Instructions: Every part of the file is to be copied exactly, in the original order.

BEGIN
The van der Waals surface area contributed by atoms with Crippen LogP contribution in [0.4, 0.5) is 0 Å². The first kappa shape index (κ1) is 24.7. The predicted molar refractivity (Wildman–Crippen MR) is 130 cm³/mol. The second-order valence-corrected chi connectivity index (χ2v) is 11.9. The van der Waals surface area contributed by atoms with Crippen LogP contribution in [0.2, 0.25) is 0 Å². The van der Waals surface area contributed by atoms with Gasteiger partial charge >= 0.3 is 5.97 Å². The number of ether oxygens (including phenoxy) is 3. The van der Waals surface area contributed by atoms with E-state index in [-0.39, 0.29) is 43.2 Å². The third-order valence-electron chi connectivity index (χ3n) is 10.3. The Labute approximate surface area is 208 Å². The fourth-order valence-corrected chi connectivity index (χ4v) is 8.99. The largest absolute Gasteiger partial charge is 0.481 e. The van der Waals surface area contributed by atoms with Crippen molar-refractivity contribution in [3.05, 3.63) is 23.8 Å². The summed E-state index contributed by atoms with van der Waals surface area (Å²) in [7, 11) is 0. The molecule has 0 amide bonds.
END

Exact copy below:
The van der Waals surface area contributed by atoms with Crippen LogP contribution in [0.4, 0.5) is 0 Å². The first kappa shape index (κ1) is 24.7. The predicted molar refractivity (Wildman–Crippen MR) is 130 cm³/mol. The second-order valence-corrected chi connectivity index (χ2v) is 11.9. The van der Waals surface area contributed by atoms with Crippen LogP contribution in [0.2, 0.25) is 0 Å². The van der Waals surface area contributed by atoms with Gasteiger partial charge >= 0.3 is 5.97 Å². The number of ether oxygens (including phenoxy) is 3. The van der Waals surface area contributed by atoms with E-state index in [-0.39, 0.29) is 43.2 Å². The third-order valence-electron chi connectivity index (χ3n) is 10.3. The Labute approximate surface area is 208 Å². The fourth-order valence-corrected chi connectivity index (χ4v) is 8.99. The largest absolute Gasteiger partial charge is 0.481 e. The van der Waals surface area contributed by atoms with Crippen molar-refractivity contribution in [3.05, 3.63) is 23.8 Å². The summed E-state index contributed by atoms with van der Waals surface area (Å²) in [7, 11) is 0. The molecule has 0 amide bonds.